Pride day at Acutis
Updated: Jul 8
At Acutis, promoting diversity is a commitment to equity and inclusion – where everyone’s voices, regardless of race, ethnicity, sexual orientation, religion, etc. can and should be heard. As an organization, and as people, we stand on the right side of social justice by promoting diversity through celebrating marginalized groups, raising awareness for social inequalities, educating our workforce on acceptance and non-discrimination, and building a diverse team of professionals that helps make Acutis the industry leader.
The Social Responsibility Response Committee reinforces our commitment to diversity, equity, and inclusion by seeking out ways to celebrate marginalized groups, raise awareness for social inequalities, and educate our workforce on acceptance and non-discrimination. To close out Pride Month 2021, the SRRC helped our organization celebrate “Acutis Pride day” this year.
At the beginning of June, we asked our team members to participate in the Acutis Pride t-shirt design contest – of all the artistic submissions, the winning t-shirt design was printed on shirts that were given to our entire team. On the last day of June and during our weekly company-wide meeting, we asked everyone to celebrate Acutis Pride Day with us by wearing their pride t-shirt or any other rainbow attire. We also set up a make-your-own rainbow ribbon pin station to fundraise for the LGBT Network, an association of non-profit organizations working to serve the LGBT community of Long Island and Queens, collecting a total donation of over $1,000.
Also during Pride Month, we focused on using our social media platforms to raise awareness for the LGBTQ+ community’s successes and challenges by recognizing those in our industry who have represented this community and pioneered equality for all and sharing the limited research available on drug use, alcohol use, and the overall health of LGBTQ+ individuals.
Follow us on social media to stay up to date on our SRRC activities and more:
Pride month 2021
It's clear that the bulk of this research indicates that substance and alcohol use is much higher than that of the general population. The various studies conducted to provide this research help counselors and doctors at treatment centers provide better substance use treatment for LGBTQ+ individuals. We recognize there is a greater need for further studies on these issues and hope the next few years will bring us closer to identifying and resolving some of these hindrances.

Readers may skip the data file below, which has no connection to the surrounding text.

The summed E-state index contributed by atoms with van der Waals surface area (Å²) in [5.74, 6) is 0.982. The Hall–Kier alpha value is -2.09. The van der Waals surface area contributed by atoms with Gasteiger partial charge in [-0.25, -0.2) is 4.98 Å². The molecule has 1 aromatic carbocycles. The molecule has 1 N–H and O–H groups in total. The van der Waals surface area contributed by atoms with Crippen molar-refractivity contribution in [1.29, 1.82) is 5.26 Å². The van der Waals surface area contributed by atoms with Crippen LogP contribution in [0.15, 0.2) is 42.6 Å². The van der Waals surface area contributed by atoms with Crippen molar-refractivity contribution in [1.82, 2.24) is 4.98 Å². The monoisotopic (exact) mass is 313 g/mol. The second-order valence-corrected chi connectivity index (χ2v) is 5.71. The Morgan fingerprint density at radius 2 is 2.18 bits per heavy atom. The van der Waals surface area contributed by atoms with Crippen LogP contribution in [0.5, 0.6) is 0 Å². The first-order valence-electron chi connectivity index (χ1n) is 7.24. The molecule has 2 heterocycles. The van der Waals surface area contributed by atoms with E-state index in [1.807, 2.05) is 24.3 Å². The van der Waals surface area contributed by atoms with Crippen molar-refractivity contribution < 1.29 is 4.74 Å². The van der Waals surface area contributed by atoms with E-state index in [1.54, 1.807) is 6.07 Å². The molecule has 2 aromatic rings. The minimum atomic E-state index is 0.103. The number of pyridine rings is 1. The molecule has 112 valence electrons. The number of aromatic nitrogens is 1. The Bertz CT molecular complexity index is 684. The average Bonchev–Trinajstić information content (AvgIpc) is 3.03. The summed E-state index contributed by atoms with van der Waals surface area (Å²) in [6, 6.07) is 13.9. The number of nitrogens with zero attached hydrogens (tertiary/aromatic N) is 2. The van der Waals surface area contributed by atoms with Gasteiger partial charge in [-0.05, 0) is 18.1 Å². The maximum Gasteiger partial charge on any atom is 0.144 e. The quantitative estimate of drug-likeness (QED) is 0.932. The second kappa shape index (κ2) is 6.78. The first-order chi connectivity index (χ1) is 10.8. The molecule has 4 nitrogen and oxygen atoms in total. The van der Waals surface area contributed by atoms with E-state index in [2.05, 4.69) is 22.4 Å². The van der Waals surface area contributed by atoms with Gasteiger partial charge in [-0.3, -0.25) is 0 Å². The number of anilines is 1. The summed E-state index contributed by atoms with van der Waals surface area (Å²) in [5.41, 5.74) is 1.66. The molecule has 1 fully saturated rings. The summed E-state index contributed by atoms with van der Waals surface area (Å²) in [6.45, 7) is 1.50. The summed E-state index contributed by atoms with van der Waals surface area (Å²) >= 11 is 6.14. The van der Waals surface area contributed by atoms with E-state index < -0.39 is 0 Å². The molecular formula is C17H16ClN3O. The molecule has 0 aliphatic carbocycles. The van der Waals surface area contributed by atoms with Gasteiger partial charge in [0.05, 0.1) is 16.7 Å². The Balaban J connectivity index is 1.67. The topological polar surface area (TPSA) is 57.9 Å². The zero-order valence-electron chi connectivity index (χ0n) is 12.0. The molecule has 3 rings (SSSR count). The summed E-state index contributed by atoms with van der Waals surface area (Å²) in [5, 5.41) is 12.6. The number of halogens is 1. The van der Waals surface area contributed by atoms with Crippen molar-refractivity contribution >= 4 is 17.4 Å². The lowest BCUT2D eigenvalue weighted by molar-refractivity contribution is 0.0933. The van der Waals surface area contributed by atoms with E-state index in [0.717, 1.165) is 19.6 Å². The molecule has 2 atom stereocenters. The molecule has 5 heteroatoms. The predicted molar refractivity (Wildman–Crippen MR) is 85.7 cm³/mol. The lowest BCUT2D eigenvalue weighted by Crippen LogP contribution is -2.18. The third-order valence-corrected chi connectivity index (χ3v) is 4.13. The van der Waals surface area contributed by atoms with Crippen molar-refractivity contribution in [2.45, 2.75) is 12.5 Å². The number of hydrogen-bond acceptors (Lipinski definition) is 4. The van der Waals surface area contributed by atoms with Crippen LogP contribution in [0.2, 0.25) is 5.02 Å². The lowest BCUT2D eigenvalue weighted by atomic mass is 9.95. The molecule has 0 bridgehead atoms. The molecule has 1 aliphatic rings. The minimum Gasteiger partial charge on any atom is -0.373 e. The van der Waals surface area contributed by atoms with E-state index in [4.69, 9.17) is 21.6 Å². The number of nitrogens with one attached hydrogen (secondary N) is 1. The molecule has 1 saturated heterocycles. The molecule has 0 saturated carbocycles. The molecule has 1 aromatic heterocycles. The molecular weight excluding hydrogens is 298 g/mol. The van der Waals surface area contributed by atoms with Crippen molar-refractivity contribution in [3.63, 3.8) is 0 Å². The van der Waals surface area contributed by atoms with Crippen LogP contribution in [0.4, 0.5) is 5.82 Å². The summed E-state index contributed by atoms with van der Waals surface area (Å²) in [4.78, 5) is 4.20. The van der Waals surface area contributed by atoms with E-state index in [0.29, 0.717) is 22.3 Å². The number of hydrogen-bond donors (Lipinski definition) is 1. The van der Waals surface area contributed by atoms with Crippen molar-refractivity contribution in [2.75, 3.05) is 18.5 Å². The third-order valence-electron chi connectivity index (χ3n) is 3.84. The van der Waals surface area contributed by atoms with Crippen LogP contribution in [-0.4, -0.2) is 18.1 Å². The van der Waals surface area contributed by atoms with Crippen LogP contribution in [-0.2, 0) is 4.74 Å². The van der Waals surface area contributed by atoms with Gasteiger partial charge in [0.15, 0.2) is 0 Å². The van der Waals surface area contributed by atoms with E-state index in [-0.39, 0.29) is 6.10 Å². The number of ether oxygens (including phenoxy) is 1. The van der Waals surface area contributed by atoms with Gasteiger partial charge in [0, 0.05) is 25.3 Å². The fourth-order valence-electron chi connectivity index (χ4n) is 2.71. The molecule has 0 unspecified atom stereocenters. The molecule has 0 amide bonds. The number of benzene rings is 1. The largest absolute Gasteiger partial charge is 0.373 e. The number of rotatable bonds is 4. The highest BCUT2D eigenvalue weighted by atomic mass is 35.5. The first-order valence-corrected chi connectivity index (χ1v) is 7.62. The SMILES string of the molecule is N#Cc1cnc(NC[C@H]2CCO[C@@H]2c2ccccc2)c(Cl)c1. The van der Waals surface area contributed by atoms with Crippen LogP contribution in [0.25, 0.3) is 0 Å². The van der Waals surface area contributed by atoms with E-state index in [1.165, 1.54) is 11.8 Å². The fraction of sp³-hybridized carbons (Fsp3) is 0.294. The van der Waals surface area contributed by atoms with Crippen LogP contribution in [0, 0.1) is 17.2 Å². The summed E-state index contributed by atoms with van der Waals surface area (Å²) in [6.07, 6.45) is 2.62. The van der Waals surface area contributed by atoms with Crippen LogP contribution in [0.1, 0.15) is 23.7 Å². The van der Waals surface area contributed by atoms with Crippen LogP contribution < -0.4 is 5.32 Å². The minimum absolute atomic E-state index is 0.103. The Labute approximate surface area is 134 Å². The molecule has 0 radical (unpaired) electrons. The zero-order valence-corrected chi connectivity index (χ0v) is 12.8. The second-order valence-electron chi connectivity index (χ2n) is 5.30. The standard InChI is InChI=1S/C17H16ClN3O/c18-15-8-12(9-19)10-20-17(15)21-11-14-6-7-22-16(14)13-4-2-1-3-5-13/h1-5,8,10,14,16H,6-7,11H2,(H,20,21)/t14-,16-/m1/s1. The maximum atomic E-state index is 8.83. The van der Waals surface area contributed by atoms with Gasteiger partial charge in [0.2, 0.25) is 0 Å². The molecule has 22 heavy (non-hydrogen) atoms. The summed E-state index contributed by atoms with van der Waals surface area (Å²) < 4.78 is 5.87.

LGBTQ+ scientist highlights
Transgender neurobiologist and advocate for women & minorities in science
A well-known researcher of glia, Ben Barres was the first openly transgender member elected to the US National Academy of Sciences in 2013. Throughout his career he made numerous significant scientific discoveries and was dedicated to working on problems that other neuroscientists had not yet researched, what he called “the untouched mysteries.” Before he passed from cancer in 2017, he became an advocate for equality in the industry – specifically speaking on his challenges as a woman in science before his transition and the bias he witnessed against the advancement of women and minorities.
Public health pioneer and women’s rights advocate
Unable to work in a hospital because of her gender at a time when only 6% of physicians were women, Dr. Sara Josephine Baker was the first woman to earn a doctorate in Public Health from NYU and the first woman in the U.S. to serve as an appointed health official of a major municipality. It’s estimated that throughout her 30-year career in public health, Dr. Baker saved over 90,000 infants and children in NYC, was the main identifier of the spreading source of the Typhoid epidemic, and set precedence for public health standards across the nation. We recognize Dr. Baker as a suffragette, a feminist living with her female life partner, and a pioneer for preventative public health.
Mycologist, activist, author, and award-winning songwriter
Dr. Richard Summerbell has published over 150 peer-reviewed papers in mycology, botany, and bacteriology – his most cited works are on the fungi that cause human skin diseases and nail infections. While studying and researching mycology, Dr. Summerbell was also a gay rights activist and an early reporter on AIDS, promiscuity, and attitudes toward homosexuality in religion. As an activist, he published a satirical book, Abnormally Happy: A Gay Dictionary, on stereotypical views of gays and lesbians and he also authored a safe sex campaign series, Is there a Condom in Your Life? in the Toronto newspaper Xtra! beginning in 1987.